In reading the following, bear in mind that I used Matlab for almost 20 years
before making the switch to Python in 2009, so I am intimately familiar with
both. I would estimate that I reached the "productivity crossover point" after
using Python for roughly six weeks. Although Python and Matlab are comparable in
several areas, Python offers several important advantages:

Python code tends to be more compact and more readable than Matlab code. There are several reasons for this:

Unlike Matlab, which uses

`end`

statements as closures (i.e., to indicate the end of a block), Python determines the scope of a block based on its indentation. This forces Python programmers to indent code blocks, which is good practice anyway. (And, unlike programmers working in most other languages, no Python programmer ever wastes time hunting for a missing`end`

statement).Like almost every programming language other than Matlab, Python uses square brackets for indexing and parentheses for function and method calls. Matlab uses parentheses for both. Python's use of square brackets for indexing is important for readability, and also makes life easier for programmers who must work with multiple languages. Matlab's use of parentheses for both indexing and function calls can make Matlab code hard to understand and is a frequent source of bugs.

Support for augmented assignments tends to make Python code less verbose than Matlab code. Compare the following two fragments of code, which collect counts for a 2-D histogram:

Matlab:

`count(max(floor(x),1),max(floor(y),1))= …`

count(max(floor(x),1),max(floor(y),1)) + 1

Python:

`count[max(floor(x),0),max(floor(y),0)]+= 1`

Note that the Matlab code is roughly twice as long. The chances of a typographical error are greater when entering this code, and it takes longer for someone to read and understand it.

__In general, Python code is almost always smaller (in terms of lines of code, assuming only one statement and no more than 80 characters per line) than Matlab code that performs the same task. For code that performs primarily numerical operations, one can expect a Python implementation to be 10 to 20 percent smaller than equivalent Matlab code. For programs that perform extensive string processing, the advantage of Python is even greater.__Python's support for automatic broadcasting allows for cleaner, more readable code. The following is a sample of Matlab code that performs element-wise subtraction and multiplication of arrays with broadcasting, where

`A`

has dimensions 20x1x15,`B`

is 20x12x1, and`C`

is 1x12x15:`D= bsxfun(@times, bsxfun(@minus,B,C), A);`

The corresponding Python/NumPy code below looks exactly like the equation that it implements:

`D= A*(B-C)`

Python does not arbitrarily restrict the use of literals in expressions. Here is some sample input/output from an IPython session:

`In[1]: n=3`

In[2]: [1,2,4,7,11,14,16,17][n]

Out[2]: 7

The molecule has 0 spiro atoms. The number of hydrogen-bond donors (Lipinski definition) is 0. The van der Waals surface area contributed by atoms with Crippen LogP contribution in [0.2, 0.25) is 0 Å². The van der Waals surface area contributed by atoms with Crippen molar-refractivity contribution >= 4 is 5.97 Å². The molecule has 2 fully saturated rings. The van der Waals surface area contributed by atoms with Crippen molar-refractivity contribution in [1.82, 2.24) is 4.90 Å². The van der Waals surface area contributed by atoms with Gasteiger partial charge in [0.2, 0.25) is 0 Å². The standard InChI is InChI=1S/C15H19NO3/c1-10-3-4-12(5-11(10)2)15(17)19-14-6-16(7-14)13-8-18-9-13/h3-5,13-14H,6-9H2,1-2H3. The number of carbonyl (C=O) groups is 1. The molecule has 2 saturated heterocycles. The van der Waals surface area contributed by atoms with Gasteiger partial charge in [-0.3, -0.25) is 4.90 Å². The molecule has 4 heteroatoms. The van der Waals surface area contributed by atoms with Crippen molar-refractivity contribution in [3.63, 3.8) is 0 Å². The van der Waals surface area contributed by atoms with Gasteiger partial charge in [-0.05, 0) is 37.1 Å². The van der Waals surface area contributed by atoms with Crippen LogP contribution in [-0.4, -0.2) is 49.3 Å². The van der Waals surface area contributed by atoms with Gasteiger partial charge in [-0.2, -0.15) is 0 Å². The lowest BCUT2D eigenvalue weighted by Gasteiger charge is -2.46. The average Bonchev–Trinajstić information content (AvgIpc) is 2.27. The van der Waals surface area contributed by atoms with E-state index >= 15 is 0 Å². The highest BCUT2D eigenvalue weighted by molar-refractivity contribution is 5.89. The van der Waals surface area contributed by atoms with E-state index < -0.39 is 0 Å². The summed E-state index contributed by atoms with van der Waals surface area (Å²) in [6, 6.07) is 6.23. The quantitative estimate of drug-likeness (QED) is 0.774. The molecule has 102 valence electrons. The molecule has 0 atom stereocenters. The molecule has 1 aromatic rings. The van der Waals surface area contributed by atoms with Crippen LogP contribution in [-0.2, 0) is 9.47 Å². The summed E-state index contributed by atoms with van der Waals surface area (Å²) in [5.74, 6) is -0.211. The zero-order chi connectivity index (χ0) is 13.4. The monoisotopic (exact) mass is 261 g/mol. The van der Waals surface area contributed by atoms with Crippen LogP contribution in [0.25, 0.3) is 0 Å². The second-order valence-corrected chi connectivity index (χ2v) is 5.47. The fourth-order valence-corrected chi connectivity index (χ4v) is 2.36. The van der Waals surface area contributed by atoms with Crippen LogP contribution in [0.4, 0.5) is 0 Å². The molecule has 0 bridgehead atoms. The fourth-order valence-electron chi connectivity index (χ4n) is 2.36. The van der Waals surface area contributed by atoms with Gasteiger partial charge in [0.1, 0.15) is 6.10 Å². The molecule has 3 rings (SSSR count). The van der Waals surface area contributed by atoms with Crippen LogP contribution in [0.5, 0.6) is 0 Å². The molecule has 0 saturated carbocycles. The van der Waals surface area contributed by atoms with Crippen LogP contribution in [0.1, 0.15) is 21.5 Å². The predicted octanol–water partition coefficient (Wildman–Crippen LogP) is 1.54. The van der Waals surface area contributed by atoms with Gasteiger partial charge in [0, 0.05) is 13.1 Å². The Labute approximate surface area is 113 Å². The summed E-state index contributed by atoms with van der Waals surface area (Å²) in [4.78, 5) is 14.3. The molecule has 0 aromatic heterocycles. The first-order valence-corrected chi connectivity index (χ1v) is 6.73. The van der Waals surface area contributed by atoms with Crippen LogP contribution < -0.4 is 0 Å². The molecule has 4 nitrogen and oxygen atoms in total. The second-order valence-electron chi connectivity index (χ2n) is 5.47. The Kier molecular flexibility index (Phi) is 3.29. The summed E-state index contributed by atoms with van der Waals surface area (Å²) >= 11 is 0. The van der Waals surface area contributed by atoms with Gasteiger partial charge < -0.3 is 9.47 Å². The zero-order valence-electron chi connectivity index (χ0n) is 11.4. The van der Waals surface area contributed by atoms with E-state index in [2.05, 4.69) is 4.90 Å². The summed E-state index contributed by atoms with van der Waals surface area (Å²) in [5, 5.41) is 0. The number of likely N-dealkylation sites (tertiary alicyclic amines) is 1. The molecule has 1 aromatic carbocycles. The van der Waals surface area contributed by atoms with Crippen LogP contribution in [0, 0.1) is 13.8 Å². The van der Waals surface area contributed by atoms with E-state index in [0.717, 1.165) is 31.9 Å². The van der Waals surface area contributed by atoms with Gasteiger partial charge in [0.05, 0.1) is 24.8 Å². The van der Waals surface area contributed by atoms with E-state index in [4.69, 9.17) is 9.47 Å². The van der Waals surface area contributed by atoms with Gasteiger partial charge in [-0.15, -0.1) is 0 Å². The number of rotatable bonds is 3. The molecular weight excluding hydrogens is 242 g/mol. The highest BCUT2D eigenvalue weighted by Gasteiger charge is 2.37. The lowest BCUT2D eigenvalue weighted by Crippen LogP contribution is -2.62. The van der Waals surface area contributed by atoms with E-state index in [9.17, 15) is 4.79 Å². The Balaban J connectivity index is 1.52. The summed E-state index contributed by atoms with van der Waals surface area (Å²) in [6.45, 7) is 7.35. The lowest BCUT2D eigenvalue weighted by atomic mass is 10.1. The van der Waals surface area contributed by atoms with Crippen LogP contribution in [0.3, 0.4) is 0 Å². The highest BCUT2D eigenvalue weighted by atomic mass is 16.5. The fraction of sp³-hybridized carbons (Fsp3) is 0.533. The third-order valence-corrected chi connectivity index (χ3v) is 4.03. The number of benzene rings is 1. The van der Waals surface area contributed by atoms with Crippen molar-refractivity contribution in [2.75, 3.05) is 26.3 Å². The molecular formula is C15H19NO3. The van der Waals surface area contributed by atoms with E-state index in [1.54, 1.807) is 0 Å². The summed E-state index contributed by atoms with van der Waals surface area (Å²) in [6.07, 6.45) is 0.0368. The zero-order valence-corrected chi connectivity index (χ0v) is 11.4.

Now try the same thing in Matlab:

`>> n= 4 % Matlab indices start from 1`

>> [1,2,4,7,11,14,16,17](n)

Error: Unbalanced or unexpected parenthesis or bracket

The better readability of Python is much more than a matter of aesthetics. Better readability leads to fewer bugs, faster debugging when bugs are introduced, and faster comprehension when one must work with someone else's code (or with one's own code after a long hiatus).

Like almost every programming language other than Matlab, Python uses zero-based indexing, i.e., if

`x`

is a one-dimensional array, the first element is`x[0]`

—not`x[1]`

. Because virtually every signal processing algorithm in the literature uses summations in which indices start at zero, Matlab's one-based indexing forces implementers to translate the indices, which is both inconvenient and a source of bugs.Python offers excellent support for dictionaries (hashes). These are like arrays, except that the index (key) is not constrained to be an integer. If one codes a compiler or interpreter, a dictionary is a natural and highly efficient way to implement a symbol table. Dictionaries also have many applications in engineering and scientific programming; their power and usefulness cannot be overstated.

Object-oriented programming (OOP) in Python is simple and elegant, while still managing to offer power and flexibility comparable to that of C++. Matlab's object-oriented programming scheme is unwieldy and overly complex. Here's a sample (from the official Matlab documentation):

*When ... a subclass is derived from multiple classes, the subclass inherits the properties, methods, and events defined by all specified superclasses. If more than one superclass defines a property, method, or event having the same name, there must be an unambiguous resolution to the multiple definitions. ... If two or more superclasses define a property with the same name, then at least one of the following must be true:*Got that? Also, the requirement that a Matlab class be defined in a separate class definition file makes it impossible to maintain multiple versions of the same class without changing the Matlab path.All, or all but one of the properties must have their SetAccess and GetAccess attributes set to private.